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(Screened at the 2013 London Korean Film Festival.)
One of the biggest Korean films of the year arrives in the form of “Secretly, Greatly”, a spy blockbuster that mixes comedy, thrills and tragedy to entertaining effect. Based on the hugely popular webtoon series “Covertness” by Hun, the film was perhaps surprisingly directed by Jang Cheol Su, best known for the 2010 ultra-dark revenge horror “Bedevilled”. The main draw here is definitely the cast, the film being headlined by three of the country’s biggest up and coming stars, namely actors Kim Soo Hyun (“The Thieves”), Lee Hyun Woo (“To the Beautiful You”) and Park Ki Woong (“War of the Arrows”), playing a trio of young North Korean spies infiltrating a quiet suburb in the south. The film proved a massive hit at the box office, opening with Korea’s first day box office record, and going on to pull in nearly nine million admissions overall.
The film opens with Kim Soo Hyun as North Korean spy Won Ryu Hwan, a member of the elite 5446 Corps, being sent on a top secret mission to the South. Despite being trained to kill, he ends up forced to play the part of local idiot Dong Gu in a quiet neighbourhood, his daily routine revolving around working in a corner store, falling down, allowing himself to be bullied by kids, and generally making a fool of himself. Wondering whether he has been abandoned by his country, after two years undercover he is surprised by the arrival of two more agents, Lee Hae Rang (Park Ki Woong), impersonating a rocker despite being unable to play the guitar, and his former 5446 junior Ri Hae Jin (Lee Hyun Woo). Inevitably, the three gradually get used to their new lives in the south, though just when they find themselves becoming comfortable, shocking orders arrive from the north, enforced by their ruthless former training officer, Colonel Kim Tae Won (Son Hyun Ju, “Hide and Seek”).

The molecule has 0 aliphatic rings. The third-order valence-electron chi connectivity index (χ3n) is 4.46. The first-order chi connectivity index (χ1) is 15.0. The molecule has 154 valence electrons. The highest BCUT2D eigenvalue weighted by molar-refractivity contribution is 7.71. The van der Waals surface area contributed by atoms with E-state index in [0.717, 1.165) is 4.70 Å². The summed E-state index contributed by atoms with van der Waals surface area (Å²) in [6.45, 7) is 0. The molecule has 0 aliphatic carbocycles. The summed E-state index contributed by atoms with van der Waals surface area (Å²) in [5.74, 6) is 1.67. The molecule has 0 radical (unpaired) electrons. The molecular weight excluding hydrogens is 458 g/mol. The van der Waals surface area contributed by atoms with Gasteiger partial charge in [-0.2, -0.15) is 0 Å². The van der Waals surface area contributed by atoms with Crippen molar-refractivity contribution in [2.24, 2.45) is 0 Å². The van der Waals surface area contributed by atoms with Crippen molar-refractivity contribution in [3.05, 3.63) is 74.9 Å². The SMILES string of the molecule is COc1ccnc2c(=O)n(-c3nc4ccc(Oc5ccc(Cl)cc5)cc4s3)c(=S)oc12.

It’s easy to see why “Secretly, Greatly” was such a commercial success, as it covers a great many bases across a variety of genres, starting off as a comedy, working in spy suspense and slowly building the tension, before exploding into action and melodrama. Though this kind of kitchen sink approach in itself isn’t anything new for Korean films, Jang Cheol Su does a far better and more coherent job than most, and the shifts in tone feel natural and believable, despite the overall daftness of the plot. Combining laughs, drama and gritty violence is no mean feat, though Jang succeeds admirably, and the film is both genuinely funny during its open stages, with plenty of creative slapstick humour and wacky touches, and surprisingly dark and bitter as it nears its conclusion.
The main reason it works so well is simple, being due to the fact that Jang pays a great deal of attention to character, with a real effort made to flesh out the three spies as likeable young men. At the same time as playing their roles and the many indignities they suffer for gags, the film quite cleverly and effectively adds depth to their personalities and their relationships, meaning that the viewer is subtly pulled into their story. It’s rare to come across character writing with any kind of substance in most blockbusters, and the film is all the more rewarding for it, becoming surprisingly emotional and tough to watch as it gets darker.
Jang’s direction fits the material, and though his approach is less grounded and edgy than in “Bedevilled”, he’s a helmer with a real talent for keeping the viewer engaged and guessing. The film’s look varies from a bright, small-town nostalgia type feel during the first act to the gloomy rain and greyness of the finale, and though scarcely innovative, the visuals are generally effective. The same is true of the action choreography, with the broad physical comedy (including lots of Kim Soo Hyun falling down stairs) and fist fights being enjoyable and well put together. Most importantly, Jang gets great performances from his leads, and the film is definitely at its best when the three are on screen together, sharing a seemingly effortless and very entertaining chemistry. Kim is arguably the most impressive, putting in an excellent and highly charismatic turn as Won, shifting from bumbling fool to ruthless and intense agent without ever missing a beat or losing the audience. Though Lee Hyun Woo and Park Ki Woong don’t have quite so much to do and often seem to be there mainly as his supporting foils, both acquit themselves very well, and have their fair share of alternately fun and moving moments.
“Secretly, Greatly” is thankfully more than just a showcase for the talents of the good-looking trio, and delivers a wining blend of action and comedy without losing sight of its heart. Though a very different proposition to his superb debut, Jang’s sophomore outing is a great deal of fun to watch, and is considerably more accomplished than the majority of other recent Korean blockbusters.
Chul-soo Jang (director) / Yoon Hong-gi, Chul-soo Jang (screenplay)
CAST: Park Hye-Sook … Jeon Soon-im
Park Ki-Woong … Ri Hae-rang
Soo Hyun Kim … Won Ryoo-hwan
Gi-woong Park … Ri Hae-rang
Hye-soo Park … Jeon Soon-im
Hyeon-joo Son … Ri Hae-jin